Principal Celese Douglas-Wheeler is one of the honorees.

School Principal Celeste Douglas-Wheeler is one of the honorees.

The quarterly event, which salutes Brooklyn residents while highlighting local business establishments that add richly to the fabric and well-being of Brooklyn, salutes exceptional individuals in the areas of business, civic service, arts & entertainment. These are everyday leaders whose selfless efforts continue to shape and redefine the communities they live and work in. The 2015 honorees are art curator Richard Beavers; educator Celeste Douglas-Wheeler and entrepreneur Morgan Munsey.

Richard Beavers is a seasoned entrepreneur, art curator and owner of Bedford-Stuyvesant’s House of Art Gallery.

“I’ve always had confidence that I could be anything/accomplish whatever I set my mind to do,” Beavers reflects. Those accomplishments include a successful career as a financial analyst and human resources representative for MTV; art publisher; small business owner and respected father, husband and community leader.

Brooklyn Borough President Eric Adams.

Brooklyn Borough President Eric Adams’ office is a co-sponsor of the event.

As a child, Morgan Munsey enjoyed visiting his family in Bedford-Stuyvesant, Brooklyn. A preservation architect by trade, Morgan fell in love with the neighborhood’s housing stock and beauty.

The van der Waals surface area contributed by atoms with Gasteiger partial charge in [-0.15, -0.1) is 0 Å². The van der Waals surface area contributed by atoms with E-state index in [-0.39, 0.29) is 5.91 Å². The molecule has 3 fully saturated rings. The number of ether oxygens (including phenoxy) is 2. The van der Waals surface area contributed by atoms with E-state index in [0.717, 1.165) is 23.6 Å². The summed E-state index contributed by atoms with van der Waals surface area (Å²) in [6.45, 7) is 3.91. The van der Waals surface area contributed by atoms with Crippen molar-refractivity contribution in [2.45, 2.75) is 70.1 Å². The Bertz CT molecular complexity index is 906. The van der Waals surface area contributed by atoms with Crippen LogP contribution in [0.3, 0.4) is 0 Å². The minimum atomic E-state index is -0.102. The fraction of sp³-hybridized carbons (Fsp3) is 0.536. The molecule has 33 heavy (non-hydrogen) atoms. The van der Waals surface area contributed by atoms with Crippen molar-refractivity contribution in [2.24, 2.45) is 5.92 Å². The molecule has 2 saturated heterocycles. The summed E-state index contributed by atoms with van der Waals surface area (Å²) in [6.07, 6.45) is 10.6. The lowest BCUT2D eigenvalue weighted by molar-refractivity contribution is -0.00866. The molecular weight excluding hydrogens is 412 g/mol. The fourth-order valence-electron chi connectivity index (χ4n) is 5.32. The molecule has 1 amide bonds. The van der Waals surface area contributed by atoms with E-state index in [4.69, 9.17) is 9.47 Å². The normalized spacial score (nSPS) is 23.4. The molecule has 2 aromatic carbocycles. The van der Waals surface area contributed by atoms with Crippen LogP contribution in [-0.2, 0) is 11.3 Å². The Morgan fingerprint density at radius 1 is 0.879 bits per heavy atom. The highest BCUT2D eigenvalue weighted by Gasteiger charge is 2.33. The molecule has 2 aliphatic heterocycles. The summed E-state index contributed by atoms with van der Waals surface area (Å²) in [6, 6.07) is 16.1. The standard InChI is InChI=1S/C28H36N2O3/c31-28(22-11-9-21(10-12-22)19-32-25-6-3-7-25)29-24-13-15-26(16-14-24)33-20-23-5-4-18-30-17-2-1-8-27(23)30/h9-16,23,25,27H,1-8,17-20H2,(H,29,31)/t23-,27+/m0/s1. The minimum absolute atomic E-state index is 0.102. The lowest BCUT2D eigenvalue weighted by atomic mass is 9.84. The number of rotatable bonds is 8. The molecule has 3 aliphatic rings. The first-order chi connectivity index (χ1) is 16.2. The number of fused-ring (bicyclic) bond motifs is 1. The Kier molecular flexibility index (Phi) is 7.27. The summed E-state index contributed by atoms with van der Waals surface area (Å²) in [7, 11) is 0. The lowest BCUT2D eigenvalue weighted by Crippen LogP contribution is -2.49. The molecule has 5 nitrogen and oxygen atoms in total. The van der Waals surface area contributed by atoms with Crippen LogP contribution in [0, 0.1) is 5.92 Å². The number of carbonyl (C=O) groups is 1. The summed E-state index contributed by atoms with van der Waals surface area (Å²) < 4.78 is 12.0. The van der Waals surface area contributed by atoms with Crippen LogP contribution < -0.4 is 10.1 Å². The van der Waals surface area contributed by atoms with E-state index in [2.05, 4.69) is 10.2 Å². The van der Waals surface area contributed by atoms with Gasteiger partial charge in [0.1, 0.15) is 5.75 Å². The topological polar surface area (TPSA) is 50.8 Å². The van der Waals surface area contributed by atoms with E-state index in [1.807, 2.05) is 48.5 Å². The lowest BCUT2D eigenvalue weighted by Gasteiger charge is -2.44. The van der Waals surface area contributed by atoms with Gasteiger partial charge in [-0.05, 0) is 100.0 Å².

“I love history and classic architecture. I also love all things Victorian and since Bedford-Stuyvesant has the biggest collection in New York State of Victorian architecture, I would say my neighborhood inspires me,” he said.

An active participant in the preservation of New York’s historic neighborhoods, Morgan is one of Halstead Realty’s leading agents and one of the founders of its Bedford-Stuyvesant office. “I was always looking for houses to restore for friends,” Munsey recounts. “For years I was a free broker and then I had the bright idea to get paid for connecting people with houses.”

Principal Celeste Douglas-Wheeler was born and raised in the Canarsie section of Brooklyn. She attended Brooklyn Technical High School, did her undergrad studies at Howard University and graduate work at New York University. Her first teaching assignment took place at I.S. 111 in Bushwick. She later taught seventh and eighth grade at M.S. 442, where she excelled as a teacher, leader, staff developer and team liaison and was later recruited into the Leadership Academy.

Upon completion of her training, she was assigned as Principal of M.S. 57 in the Bedford-Stuyvesant section of Brooklyn, where she successfully turned the failing school into an art-focused academy. Under her leadership, the school has received over $620,000 in grant funds and has successfully mounted five student musicals.

“Bed-Stuy deserves and needs educators who go above and beyond to ensure that all students learn,” stated Principal Douglas-Wheeler.